There are Good People in the System

Some of Savannah's specialists come and go with such frequently that I often don't remember their names or their specialties. But it doesn't matter, really, because these specialists exist in an alternate universe dedicated to doing exams in order to write reports that must be generated to justify inclusion in services that justify paying for specialists. Its like a miniature ecosystem dedicated to siphoning time and resources into a continuous paperwork loop in which everyone benefits but us, the very people the system was originally designed for. 

In the tacky, 80s elevator in the medical office building
Okay, to be fair, we've had some good specialists, but they were the rare individuals that understood that my child's issues don't exist to feed their curiosity for experimentation or make the down payment on that third house. The good specialists listen, don't over-prescribe tests, stay out of my way, and carry out their functions like the mechanics or technicians they are hired to be. They understand that they are contract labor, tasked with performing a job that I am neither qualified nor licensed to do.

The bad specialists think they are the drivers of Savannah's care. When I talk to other parents, they all regret a time when they let a specialist tell them what to do. They usually start the story with, "I didn't know any better at the time..."

Savannah's dentist is NOT part of this cynical loop. He is awesome.

Savannah's dentist sets aside time in his schedule, over his lunch break, specifically for special needs children. The office is quiet. We are unhurried. The staff is prepared and professional.  They ask appropriate questions.  They listen. They know us.  They care.

Yes, that is right.  I said they care. How often to you encounter a doctor's office in which everyone from the receptionist to the assistants to the doctor all know you and your child and really, actually care?

Other parents ask me, "Do you have to sedate Savannah for dental appointments?" (Which is a common practice for children like Savannah who struggle with spastic reflexes, seizures, and oral aversions.)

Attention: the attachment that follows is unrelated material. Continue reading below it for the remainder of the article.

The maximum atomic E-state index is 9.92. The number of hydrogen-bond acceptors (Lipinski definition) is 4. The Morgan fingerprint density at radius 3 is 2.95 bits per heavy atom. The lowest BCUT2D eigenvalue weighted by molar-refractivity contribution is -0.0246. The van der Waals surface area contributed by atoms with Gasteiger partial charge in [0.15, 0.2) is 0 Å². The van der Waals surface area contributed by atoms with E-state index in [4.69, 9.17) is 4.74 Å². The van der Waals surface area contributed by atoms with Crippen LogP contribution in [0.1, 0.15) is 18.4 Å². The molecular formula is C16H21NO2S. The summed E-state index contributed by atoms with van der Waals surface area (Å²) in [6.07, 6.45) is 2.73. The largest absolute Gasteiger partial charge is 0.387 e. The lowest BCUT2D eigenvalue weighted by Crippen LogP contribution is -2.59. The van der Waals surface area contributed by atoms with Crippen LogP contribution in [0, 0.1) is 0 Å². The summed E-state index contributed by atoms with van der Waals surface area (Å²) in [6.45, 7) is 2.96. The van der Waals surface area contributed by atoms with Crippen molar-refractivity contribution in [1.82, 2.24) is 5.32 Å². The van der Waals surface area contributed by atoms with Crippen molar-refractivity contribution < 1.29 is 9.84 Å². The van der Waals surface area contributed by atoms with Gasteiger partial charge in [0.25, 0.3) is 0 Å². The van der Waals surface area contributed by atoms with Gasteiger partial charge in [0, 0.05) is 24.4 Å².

"Nope. We've never needed it."

"How is that possible?"

"I coach the assistant and hygienist. I show them her quirks and subtle signs and rhythms... and they listen and adapt.  They care enough to take the time to alter how they work to keep Savannah calm and happy."

They talk her through every movement. They show her the tools and move slowly so there are no surprises. They tell her what has been done and how much more they need to do.  They back off when the stimulation gets too intense, let her calm down before continuing.  They suction gently.  They give her time to process.

The Dentist comes in. "Hi, Savannah, let me take a look." He gently examines her teeth and dictates notes.  Savannah watches him.  When he finishes he sits back and pushes his magnifying goggles onto his neck. "She looks great. Keep up what you're doing." He turns to Savannah and says, "You've grown a lot since you started coming here."  He tells me the things we need to watch out for over the next six months.

Dealing with us is tiring; it is uncomfortable, but when the appointment is over, Savannah rewards everyone with one of her amazing smiles that infects everyone in the office.

I thank the staff. The assistant walks me to the door. She says, "We look forward to seeing you again in six months, Savannah." And she means it. 

"Thank you," I say.  And I am grateful to this person who dares to treat my daughter without condescension, without pretense, without prejudice. Even I am touched. I suddenly feel choked and hold back a tear of gratitude.  My cold, hard heart that finds so much of the medical industry parasitic and self-serving melts. There are good people in our lives, and I must always remember that, even when the days are dark and the path is turbulent and this peculiar life fills me with hate and anger.

"There are good people here...remember that."

#specialneeds #disability #MedicalIndustrialComplex #parenting


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